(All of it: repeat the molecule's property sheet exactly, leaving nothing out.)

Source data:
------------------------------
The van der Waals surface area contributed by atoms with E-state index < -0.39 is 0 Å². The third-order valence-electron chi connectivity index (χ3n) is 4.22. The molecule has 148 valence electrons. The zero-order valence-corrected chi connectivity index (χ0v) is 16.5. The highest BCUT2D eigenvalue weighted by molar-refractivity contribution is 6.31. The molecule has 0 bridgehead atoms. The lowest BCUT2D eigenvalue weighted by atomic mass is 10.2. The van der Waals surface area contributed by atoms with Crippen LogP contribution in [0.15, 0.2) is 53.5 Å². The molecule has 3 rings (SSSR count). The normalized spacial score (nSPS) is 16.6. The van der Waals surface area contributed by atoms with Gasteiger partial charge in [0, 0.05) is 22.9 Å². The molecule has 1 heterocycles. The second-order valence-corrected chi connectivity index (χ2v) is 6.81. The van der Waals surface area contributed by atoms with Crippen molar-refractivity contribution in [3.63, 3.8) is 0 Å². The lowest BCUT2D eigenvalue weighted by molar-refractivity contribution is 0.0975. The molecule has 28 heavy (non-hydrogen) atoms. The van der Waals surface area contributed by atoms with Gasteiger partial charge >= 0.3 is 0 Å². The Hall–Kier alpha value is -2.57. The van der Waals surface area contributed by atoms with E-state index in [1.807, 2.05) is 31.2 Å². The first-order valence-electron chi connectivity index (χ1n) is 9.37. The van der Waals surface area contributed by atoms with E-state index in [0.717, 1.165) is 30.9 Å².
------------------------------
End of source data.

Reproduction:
The van der Waals surface area contributed by atoms with E-state index < -0.39 is 0 Å². The third-order valence-electron chi connectivity index (χ3n) is 4.22. The molecule has 148 valence electrons. The zero-order valence-corrected chi connectivity index (χ0v) is 16.5. The highest BCUT2D eigenvalue weighted by molar-refractivity contribution is 6.31. The molecule has 0 bridgehead atoms. The lowest BCUT2D eigenvalue weighted by atomic mass is 10.2. The van der Waals surface area contributed by atoms with Crippen LogP contribution in [0.15, 0.2) is 53.5 Å². The molecule has 3 rings (SSSR count). The normalized spacial score (nSPS) is 16.6. The van der Waals surface area contributed by atoms with Gasteiger partial charge in [0, 0.05) is 22.9 Å². The molecule has 1 heterocycles. The second-order valence-corrected chi connectivity index (χ2v) is 6.81. The van der Waals surface area contributed by atoms with Crippen molar-refractivity contribution in [3.63, 3.8) is 0 Å². The lowest BCUT2D eigenvalue weighted by molar-refractivity contribution is 0.0975. The molecule has 28 heavy (non-hydrogen) atoms. The van der Waals surface area contributed by atoms with Gasteiger partial charge >= 0.3 is 0 Å². The Hall–Kier alpha value is -2.57. The van der Waals surface area contributed by atoms with E-state index in [1.807, 2.05) is 31.2 Å². The first-order valence-electron chi connectivity index (χ1n) is 9.37. The van der Waals surface area contributed by atoms with E-state index in [0.717, 1.165) is 30.9 Å².